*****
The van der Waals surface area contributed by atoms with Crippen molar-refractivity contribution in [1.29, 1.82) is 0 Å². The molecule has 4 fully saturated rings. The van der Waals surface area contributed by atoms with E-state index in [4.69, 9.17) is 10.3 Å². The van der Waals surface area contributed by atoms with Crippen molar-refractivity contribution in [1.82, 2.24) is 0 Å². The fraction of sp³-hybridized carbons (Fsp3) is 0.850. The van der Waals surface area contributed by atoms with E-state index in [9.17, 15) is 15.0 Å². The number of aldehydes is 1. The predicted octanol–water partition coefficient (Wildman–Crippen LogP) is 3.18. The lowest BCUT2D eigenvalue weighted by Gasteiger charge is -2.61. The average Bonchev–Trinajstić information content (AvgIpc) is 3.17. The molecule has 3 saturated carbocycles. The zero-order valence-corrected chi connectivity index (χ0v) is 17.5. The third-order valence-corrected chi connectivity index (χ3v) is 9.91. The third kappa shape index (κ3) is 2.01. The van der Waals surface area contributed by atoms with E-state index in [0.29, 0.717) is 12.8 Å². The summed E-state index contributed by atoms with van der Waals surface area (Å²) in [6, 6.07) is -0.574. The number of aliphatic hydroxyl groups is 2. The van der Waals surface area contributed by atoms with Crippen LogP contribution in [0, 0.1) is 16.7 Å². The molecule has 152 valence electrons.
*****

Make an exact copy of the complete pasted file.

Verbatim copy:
The van der Waals surface area contributed by atoms with Crippen molar-refractivity contribution in [1.29, 1.82) is 0 Å². The molecule has 4 fully saturated rings. The van der Waals surface area contributed by atoms with E-state index in [4.69, 9.17) is 10.3 Å². The van der Waals surface area contributed by atoms with Crippen molar-refractivity contribution in [1.82, 2.24) is 0 Å². The fraction of sp³-hybridized carbons (Fsp3) is 0.850. The van der Waals surface area contributed by atoms with E-state index in [9.17, 15) is 15.0 Å². The number of aldehydes is 1. The predicted octanol–water partition coefficient (Wildman–Crippen LogP) is 3.18. The lowest BCUT2D eigenvalue weighted by Gasteiger charge is -2.61. The average Bonchev–Trinajstić information content (AvgIpc) is 3.17. The molecule has 3 saturated carbocycles. The zero-order valence-corrected chi connectivity index (χ0v) is 17.5. The third-order valence-corrected chi connectivity index (χ3v) is 9.91. The third kappa shape index (κ3) is 2.01. The van der Waals surface area contributed by atoms with E-state index in [0.29, 0.717) is 12.8 Å². The summed E-state index contributed by atoms with van der Waals surface area (Å²) in [6, 6.07) is -0.574. The number of aliphatic hydroxyl groups is 2. The van der Waals surface area contributed by atoms with Crippen LogP contribution in [0, 0.1) is 16.7 Å². The molecule has 152 valence electrons.